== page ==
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Burning Man, Day One

Burning Man, Day One

photo by Charlie Evans

The ring of the bell is the first thing you hear once in range of the Burning Man Festival in bumfuck Nevada. Two of them, the size of logs, hang from poles at the front gate. The cars, RVs, trucks and buses crawl along the highway toward the entrance like ants to a watermelon. As you roll onto the dry lake bed on which the annual festival is held, the clangs get louder and louder. Finally, an arrival, and the source of the sound reveals itself: A sprite little angel giggles then strikes a bell. She's a virgin, so she must strike the bell. Then a shirtless dude with washboard abs swings like it's a pinata. He's a virgin, too.

The gatekeepers pound on the door and quiz the carloads: “Any virgins inside?” -- virgins being newbies to the festival, which last year drew nearly 40,000 wandering souls from all over the world. Last year a man dressed as a Victorian aristocrat handed me the hammer, instructed me in a very refined British accent to strike it as hard as I fucking could. Last year, I was new blood, and for a brief moment the whole of Black Rock City (the town that is Burning Man) knew that some new blood has arrived, new blood to perhaps carry the torch, new blood to perhaps ruin this for the rest of us, but new blood nonetheless. The gentleman ordered me to lay down in the playa dust and roll around. Then he spanked me.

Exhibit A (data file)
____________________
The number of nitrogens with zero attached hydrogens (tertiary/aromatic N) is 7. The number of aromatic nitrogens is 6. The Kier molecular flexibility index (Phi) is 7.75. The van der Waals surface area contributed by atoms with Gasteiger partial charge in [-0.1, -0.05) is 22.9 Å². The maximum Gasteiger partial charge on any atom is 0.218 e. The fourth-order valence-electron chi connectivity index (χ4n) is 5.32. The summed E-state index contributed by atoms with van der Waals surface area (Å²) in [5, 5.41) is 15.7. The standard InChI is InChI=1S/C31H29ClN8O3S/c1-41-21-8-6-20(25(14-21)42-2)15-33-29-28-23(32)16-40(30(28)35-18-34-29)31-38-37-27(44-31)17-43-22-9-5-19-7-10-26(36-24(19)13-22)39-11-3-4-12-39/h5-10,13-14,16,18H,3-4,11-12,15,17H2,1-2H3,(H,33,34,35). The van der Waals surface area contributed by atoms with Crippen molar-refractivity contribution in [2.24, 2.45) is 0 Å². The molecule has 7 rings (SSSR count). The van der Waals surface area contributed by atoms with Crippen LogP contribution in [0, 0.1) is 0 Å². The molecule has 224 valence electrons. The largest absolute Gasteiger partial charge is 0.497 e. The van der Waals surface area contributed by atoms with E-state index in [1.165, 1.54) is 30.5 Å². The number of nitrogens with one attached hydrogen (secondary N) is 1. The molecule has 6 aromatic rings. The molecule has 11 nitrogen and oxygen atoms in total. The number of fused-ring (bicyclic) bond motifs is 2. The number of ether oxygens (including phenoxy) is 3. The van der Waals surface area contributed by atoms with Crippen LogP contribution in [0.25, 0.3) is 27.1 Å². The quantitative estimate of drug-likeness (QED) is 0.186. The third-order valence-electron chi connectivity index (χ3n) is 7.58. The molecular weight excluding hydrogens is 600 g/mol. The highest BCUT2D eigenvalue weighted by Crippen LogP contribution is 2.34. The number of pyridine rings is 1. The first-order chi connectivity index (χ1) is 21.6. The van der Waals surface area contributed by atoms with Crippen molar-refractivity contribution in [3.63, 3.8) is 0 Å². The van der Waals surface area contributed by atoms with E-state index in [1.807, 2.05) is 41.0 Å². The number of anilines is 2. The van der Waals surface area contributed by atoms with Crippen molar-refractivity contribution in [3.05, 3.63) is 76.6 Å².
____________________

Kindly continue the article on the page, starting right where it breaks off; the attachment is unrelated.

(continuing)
Throughout the first three or four days as the throngs arrive, the cars, buses, vans, motorcycles, the virgins ring the bell, and the camp rejoices. At five a.m as you're drifting off to sleep, the bell, the bell, another virgin, the tolling of the bell. The sound wave drifts across the playa and bounces off the rocks. The bell does funny things on the dry riverbed. You can hear the sound wave bend and stretch with the gusting wind. The beat, perpetual, and deep, does the same thing. It floats, then drifts away with the wind.

I'll be chasing the beats around Burning Man for the next week, and reporting my findings here. Let the rhythm begin. Be forewarned. Wi-fi is sketchy out here. But I've found a photographer, and his name is Charlie. He'll be providing photos.

Let the games begin.